The Internet of Things (IoT) is transforming the world in many ways. Smart devices, machine-to-machine interactions, and edge computing are enabling us to digitize physical assets and unlock new efficiencies across numerous markets.
However, progress has been slower than anticipated. Businesses are struggling to scale IoT deployments, especially in the industrial space. According to McKinsey, nearly nine in ten industrial companiesfail to get past the pilot phasein the first year of IoT implementation.
One of the biggest hurdles businesses face today is how to extract value from data. To maximize ROI and generate meaningful cost savings, companies have to collect massive quantities of high-quality data, which isn’t easy.
We’ve identified ten data-specific challenges that prevent industrial companies from getting what they need out of their data acquisition systems:
Below, we provide a brief overview of each of these issues, and we invite you to click the links above, or in the section headers below, to learn more about each of these significant, costly data problems.
One of the primary roadblocks that IoT platform architects and operators face is simple - critical data is missing. In many cases, the cost to plug data gaps is too high to justify. Companies have to invest significant capital upfront to collect when they need it, which is a tricky proposition given the specialized knowledge that may be required for success.
Bad data leads to bad conclusions. When it comes to data acquisition systems, sensors and devices can malfunction, causing them to gather data that does not represent the real world accurately. The problem of bad data is particularly scary because it can be hard to identify. Information may check all of the right boxes - we have it, it’s labeled, it’s on time, it’s complete - but it’s wrong.
Despite there being more data in the world than ever before, many workers still struggle to get all of the information they need. Data may be incomplete for many reasons. Network downtime, caching issues, device problems, and more, can cause information leakage.
Oftentimes, organizations struggle to gather data in time to use it effectively. Even if data comes from high-quality sources and accurately represents reality, it may arrive too late for analysis. Those who need real-time intel to make decisions suffer at the hands of the latent data problem.
Even when clean data exists, it may not be accessible. In industrial environments, this typically means that office users who need to analyze historical performance don’t have access to process data used by field and operations personnel. As a result, they lack visibility into what has happened across their asset base and can’t act accordingly.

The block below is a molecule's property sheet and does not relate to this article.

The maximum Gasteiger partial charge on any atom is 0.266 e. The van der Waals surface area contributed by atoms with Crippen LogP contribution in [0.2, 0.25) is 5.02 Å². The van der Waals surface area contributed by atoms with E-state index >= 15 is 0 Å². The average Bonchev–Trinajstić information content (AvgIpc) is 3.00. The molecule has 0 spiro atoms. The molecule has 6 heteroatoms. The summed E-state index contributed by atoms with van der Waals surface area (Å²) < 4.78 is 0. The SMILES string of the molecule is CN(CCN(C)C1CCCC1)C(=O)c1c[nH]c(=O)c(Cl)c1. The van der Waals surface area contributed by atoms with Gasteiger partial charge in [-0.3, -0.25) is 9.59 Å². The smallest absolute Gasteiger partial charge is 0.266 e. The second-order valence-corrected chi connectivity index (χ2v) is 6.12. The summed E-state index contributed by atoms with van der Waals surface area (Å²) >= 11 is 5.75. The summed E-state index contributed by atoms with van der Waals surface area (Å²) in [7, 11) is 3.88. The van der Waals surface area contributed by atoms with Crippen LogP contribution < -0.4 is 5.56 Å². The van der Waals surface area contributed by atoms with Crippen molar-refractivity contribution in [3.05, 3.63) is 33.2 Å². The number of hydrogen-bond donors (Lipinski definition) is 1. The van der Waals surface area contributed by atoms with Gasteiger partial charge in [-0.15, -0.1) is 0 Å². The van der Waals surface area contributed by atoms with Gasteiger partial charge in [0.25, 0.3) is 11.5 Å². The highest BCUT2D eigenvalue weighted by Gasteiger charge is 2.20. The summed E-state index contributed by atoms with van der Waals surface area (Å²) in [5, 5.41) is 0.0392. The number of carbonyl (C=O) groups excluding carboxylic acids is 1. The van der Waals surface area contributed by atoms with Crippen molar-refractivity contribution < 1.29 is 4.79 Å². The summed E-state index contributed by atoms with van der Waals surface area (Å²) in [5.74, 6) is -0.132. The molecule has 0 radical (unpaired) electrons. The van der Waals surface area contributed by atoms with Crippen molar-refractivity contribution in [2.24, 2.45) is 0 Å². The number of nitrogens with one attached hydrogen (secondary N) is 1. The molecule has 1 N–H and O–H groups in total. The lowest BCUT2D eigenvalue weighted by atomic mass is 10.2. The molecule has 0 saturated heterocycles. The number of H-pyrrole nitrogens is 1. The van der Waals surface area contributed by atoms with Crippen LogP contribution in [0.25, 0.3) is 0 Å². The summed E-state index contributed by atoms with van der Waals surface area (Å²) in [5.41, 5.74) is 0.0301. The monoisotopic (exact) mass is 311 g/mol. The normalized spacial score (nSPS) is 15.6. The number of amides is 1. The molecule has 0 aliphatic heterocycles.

Low-resolution data is characterized by readings or measurements that happen too infrequently for a specific application. Consequently, anomalies or important events go undetected because they occur between samples. Operators can’t develop a thorough and comprehensive understanding of their assets unless they can drill down into high-resolution data.
Misidentified data is produced by improperly labeled sources, which can be frustrating if the information itself is valuable. The quality may be there, but there isn’t enough context around what the data means. Data can also be unidentified, thus leading analysts grasping for appropriate conclusions.
Data may require processing before it’s useful. It’s not uncommon for smart devices to collect data that isn’t immediately ready for analysis or synthesis. Operators have to spend additional time preparing unprocessed data so that it fits into a broader IoT story and creates enterprise value.
Data has to be organized in a logical way for it to be useful. Otherwise, users can’t extract what they need to make informed decisions. Unstructured data makes it hard for operators to look up specific data points or understand the context around particular information. To get the most out of real-world data, it must be labeled appropriately and readily available for consumption, with logical connections to other relevant data.
Finally, we have to talk about security. Like hardware in explosive environments, IoT must be “intrinsically safe,” meaning it’s logically secured and readily available to those who need access. Security policies need to be simultaneously flexible enough to evolve and strict enough to prevent external tampering. Insecure data can deter industrial companies from gathering what they need because it's either unsafe or not worth the risk.
As an industrial business with digital aspirations, you need to be aware of these 10 data problems and how they can impact your future projects.
Click the links above to take a deep dive into each of the 10 data problems, or download our eBook that contains all 10 in one place, so you can better develop a fundamental understanding of the various data challenges industrial companies face today.
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